Monday, September 29, 2008

God Speaks Through Music: My Songs

Oh my! There are so many times in my life that God spoke to me through music, but three times in particular come right to my mind.

When I was in college, I struggled often to find funding for classes and textbooks, but one time in particular led to a miracle! I was working 30 hours a week and also carrying a full load so I would qualify for my loan. I had Human Anatomy and Physiology and found that I just couldn't stretch my budget to buy the book for the class. So I was going to the library every night to read the text book in the reference section. I couldn't keep up. No matter how hard I tried, I was slipping behind. One afternoon, I was feeling really low. As I walked away from my class, I looked up in the sky and saw a whole flock of sparrows. I thought immediately of the song "His Eye is on the Sparrow":

"Why should I be discouraged?
Why should the shadows come?
Why should my heart be lonely,
and long for Heaven and Home?
When Jesus is my portion?
My constant friend is He.
His eye is on the sparrow, and I know He watches me."
(Words: Civilla D. Martin, Music: Charles H. Gabriel)


I was still worried, I have to confess, but I felt peace. The next day, as I was leaving the Human Anatomy class, a girl I didn't know came right up to me and said "God told me to give you this." She handed me a brand new Human Anatomy and Physiology book...the sticker was still on it! By the time I could speak, she was gone. It was just a book, but when hard times came to me later in life, I remembered that song and that book. His eye is on the sparrow...and I know He watches me.

The next song that had a great impact on me was the chorus "Give Thanks". My husband was dying of cancer. He had been in the hospital for several days and I could see he was slowly slipping away from me. His mother and I took turns staying with him all night because we didn't want him to be alone. One night, he was restless. He had pulled and tugged at his oxygen mask and he just looked frightened. I remember leaning over his bed and stroking his dark hair and I began to softly sing to him:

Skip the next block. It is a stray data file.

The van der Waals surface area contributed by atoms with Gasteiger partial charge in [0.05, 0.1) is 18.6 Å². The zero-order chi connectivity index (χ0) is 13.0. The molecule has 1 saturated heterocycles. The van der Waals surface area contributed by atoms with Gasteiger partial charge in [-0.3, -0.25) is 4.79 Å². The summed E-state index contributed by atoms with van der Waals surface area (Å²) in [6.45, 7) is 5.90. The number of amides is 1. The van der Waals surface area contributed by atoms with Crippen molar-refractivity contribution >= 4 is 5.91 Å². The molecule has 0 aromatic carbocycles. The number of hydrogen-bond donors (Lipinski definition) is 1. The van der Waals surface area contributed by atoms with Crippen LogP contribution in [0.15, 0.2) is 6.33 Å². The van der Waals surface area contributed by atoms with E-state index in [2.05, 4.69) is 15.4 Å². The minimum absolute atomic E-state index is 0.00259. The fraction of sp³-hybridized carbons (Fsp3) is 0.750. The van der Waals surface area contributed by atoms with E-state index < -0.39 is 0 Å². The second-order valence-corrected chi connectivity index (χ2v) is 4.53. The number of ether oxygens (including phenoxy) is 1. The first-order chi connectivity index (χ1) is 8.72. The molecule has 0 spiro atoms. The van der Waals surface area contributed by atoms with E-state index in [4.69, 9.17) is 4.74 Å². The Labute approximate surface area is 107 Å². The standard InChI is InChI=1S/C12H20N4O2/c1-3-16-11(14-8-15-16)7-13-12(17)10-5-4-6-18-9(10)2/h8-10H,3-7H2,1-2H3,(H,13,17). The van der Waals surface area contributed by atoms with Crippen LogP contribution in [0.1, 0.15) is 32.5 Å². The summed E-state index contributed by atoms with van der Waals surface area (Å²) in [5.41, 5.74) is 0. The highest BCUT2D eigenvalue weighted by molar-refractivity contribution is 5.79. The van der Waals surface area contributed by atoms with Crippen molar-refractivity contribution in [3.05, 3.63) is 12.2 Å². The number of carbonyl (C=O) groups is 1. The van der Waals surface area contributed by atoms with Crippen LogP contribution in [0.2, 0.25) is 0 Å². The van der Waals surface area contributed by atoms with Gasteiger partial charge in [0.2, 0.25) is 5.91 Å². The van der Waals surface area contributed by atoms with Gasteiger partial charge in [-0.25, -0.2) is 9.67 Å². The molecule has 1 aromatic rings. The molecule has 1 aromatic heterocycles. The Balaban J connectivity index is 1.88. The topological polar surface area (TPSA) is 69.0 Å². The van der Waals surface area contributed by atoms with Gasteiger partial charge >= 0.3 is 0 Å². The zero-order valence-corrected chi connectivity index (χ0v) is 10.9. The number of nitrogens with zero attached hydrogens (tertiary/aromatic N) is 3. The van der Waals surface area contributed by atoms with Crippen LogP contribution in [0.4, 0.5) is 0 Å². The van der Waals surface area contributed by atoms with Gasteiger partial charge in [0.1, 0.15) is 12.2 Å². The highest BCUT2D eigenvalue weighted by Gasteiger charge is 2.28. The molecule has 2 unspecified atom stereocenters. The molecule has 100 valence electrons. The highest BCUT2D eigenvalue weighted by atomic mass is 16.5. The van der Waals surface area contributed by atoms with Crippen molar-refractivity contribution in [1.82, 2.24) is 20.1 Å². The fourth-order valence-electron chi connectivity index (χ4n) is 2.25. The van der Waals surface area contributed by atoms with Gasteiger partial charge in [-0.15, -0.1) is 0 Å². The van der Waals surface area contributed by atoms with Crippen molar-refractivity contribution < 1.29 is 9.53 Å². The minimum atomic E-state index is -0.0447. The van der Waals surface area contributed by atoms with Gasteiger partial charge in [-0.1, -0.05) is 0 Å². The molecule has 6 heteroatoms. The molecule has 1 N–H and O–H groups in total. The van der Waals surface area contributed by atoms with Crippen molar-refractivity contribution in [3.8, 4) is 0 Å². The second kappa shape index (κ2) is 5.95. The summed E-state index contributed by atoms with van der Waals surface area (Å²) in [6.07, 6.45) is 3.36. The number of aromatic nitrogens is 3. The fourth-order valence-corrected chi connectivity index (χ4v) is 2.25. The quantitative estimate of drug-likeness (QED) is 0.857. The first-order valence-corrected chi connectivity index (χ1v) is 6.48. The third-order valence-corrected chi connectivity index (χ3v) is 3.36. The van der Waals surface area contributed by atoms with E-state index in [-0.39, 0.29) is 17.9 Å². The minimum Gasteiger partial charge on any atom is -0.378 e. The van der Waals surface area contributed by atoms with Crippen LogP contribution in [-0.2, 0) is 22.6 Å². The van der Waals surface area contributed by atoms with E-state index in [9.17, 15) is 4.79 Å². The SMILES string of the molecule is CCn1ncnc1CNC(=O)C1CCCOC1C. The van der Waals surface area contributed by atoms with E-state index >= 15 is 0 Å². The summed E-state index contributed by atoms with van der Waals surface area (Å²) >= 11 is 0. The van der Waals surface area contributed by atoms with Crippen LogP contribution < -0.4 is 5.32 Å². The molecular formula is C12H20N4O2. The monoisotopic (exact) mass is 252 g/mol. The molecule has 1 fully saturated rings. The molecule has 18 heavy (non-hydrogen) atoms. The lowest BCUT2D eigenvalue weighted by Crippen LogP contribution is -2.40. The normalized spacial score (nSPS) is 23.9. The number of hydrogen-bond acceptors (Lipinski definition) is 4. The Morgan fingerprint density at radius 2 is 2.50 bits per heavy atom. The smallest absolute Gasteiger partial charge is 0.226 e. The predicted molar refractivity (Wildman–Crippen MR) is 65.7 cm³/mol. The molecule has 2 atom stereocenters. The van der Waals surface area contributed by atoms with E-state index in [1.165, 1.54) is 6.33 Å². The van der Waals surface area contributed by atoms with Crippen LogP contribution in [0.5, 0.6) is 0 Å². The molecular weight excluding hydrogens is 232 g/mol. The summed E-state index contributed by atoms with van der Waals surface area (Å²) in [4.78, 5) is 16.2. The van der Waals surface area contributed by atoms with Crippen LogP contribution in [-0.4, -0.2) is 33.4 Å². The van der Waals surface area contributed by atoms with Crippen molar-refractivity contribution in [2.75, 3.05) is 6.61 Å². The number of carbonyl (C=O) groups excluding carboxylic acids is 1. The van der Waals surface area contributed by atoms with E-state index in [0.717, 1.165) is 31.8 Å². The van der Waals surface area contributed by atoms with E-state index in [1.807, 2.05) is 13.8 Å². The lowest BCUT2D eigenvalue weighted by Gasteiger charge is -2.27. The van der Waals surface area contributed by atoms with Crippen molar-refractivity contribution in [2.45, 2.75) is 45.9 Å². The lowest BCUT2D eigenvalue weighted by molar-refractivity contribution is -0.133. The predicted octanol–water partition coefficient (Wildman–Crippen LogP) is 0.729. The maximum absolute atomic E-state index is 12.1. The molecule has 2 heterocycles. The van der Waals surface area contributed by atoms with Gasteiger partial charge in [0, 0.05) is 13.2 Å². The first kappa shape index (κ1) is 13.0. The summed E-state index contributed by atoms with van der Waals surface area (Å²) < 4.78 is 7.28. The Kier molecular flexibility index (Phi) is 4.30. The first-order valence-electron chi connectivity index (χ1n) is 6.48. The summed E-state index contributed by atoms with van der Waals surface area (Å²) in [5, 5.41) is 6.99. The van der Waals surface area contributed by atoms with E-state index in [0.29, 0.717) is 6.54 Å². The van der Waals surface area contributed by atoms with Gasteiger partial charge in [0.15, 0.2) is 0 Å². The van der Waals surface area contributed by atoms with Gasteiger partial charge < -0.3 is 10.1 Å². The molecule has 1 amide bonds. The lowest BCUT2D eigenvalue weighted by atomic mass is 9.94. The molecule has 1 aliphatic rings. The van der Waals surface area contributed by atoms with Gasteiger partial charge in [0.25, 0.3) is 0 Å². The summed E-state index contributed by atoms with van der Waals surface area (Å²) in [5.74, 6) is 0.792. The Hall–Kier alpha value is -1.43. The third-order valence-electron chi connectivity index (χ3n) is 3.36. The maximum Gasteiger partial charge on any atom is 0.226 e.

"Give thanks with a grateful heart
Give thanks to the Holy One
Give thanks, because He's given Jesus Christ, His Son...
And now, let the weak say 'I am strong'
Let the poor say 'I am rich'
Because of what the Lord has done for us...give thanks."
(Words and Music by Henry Smith)


Jim immediately grew still. His brown eyes locked onto mine and he smiled and then he slowly fell asleep for the night. I can't sing that song without reliving that moment and remembering his smile and his brown eyes.


After he went to Heaven, life was so hard for me. I missed him so much, I literally thought I would die myself. I can't begin to describe the despair and the pain of those first few weeks and months. I had my little boy, only three years old, and I had to get on with life, but there were nights and mornings when I just wanted to go to Heaven myself. It hurt so bad. I would try to be strong all day, but when night came, and the house grew quiet, I'd lie in our bed and just weep. I'd struggle with reading God's word and trying to find comfort and even trying to find God. One night, I was awake all night. When morning came, I looked out the window and saw the pink dawn. In my head, I heard the song:

Great is Thy faithfulness, O God my Father
There is no shadow of turning with Thee
Thou changest not, Thy compassions they fail not.
As Thou hast been, thou forever will be.